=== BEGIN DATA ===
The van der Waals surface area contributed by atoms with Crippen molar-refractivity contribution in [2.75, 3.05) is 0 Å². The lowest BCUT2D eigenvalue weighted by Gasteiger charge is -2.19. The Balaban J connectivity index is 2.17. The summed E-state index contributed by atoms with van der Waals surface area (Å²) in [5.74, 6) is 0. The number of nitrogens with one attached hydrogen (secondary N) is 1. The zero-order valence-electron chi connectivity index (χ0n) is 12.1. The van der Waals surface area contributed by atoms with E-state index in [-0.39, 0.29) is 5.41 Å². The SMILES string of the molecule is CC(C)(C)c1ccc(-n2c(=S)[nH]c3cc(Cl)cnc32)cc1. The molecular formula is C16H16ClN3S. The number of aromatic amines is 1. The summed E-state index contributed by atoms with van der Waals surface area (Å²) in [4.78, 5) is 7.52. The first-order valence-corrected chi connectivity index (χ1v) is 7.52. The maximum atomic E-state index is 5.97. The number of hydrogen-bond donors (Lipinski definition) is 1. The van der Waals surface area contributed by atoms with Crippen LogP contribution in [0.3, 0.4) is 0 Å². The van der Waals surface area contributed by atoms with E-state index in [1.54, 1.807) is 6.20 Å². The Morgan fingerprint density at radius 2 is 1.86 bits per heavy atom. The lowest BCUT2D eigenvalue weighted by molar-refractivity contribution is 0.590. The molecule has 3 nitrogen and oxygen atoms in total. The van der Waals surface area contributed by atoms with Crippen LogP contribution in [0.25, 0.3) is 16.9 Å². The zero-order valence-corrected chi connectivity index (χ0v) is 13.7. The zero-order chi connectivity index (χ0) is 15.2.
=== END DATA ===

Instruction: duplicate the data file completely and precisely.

The van der Waals surface area contributed by atoms with Crippen molar-refractivity contribution in [2.75, 3.05) is 0 Å². The lowest BCUT2D eigenvalue weighted by Gasteiger charge is -2.19. The Balaban J connectivity index is 2.17. The summed E-state index contributed by atoms with van der Waals surface area (Å²) in [5.74, 6) is 0. The number of nitrogens with one attached hydrogen (secondary N) is 1. The zero-order valence-electron chi connectivity index (χ0n) is 12.1. The van der Waals surface area contributed by atoms with E-state index in [-0.39, 0.29) is 5.41 Å². The SMILES string of the molecule is CC(C)(C)c1ccc(-n2c(=S)[nH]c3cc(Cl)cnc32)cc1. The molecular formula is C16H16ClN3S. The number of aromatic amines is 1. The summed E-state index contributed by atoms with van der Waals surface area (Å²) in [4.78, 5) is 7.52. The first-order valence-corrected chi connectivity index (χ1v) is 7.52. The maximum atomic E-state index is 5.97. The number of hydrogen-bond donors (Lipinski definition) is 1. The van der Waals surface area contributed by atoms with Crippen LogP contribution in [0.3, 0.4) is 0 Å². The van der Waals surface area contributed by atoms with E-state index in [1.54, 1.807) is 6.20 Å². The Morgan fingerprint density at radius 2 is 1.86 bits per heavy atom. The lowest BCUT2D eigenvalue weighted by molar-refractivity contribution is 0.590. The molecule has 3 nitrogen and oxygen atoms in total. The van der Waals surface area contributed by atoms with Crippen LogP contribution in [0.25, 0.3) is 16.9 Å². The zero-order valence-corrected chi connectivity index (χ0v) is 13.7. The zero-order chi connectivity index (χ0) is 15.2.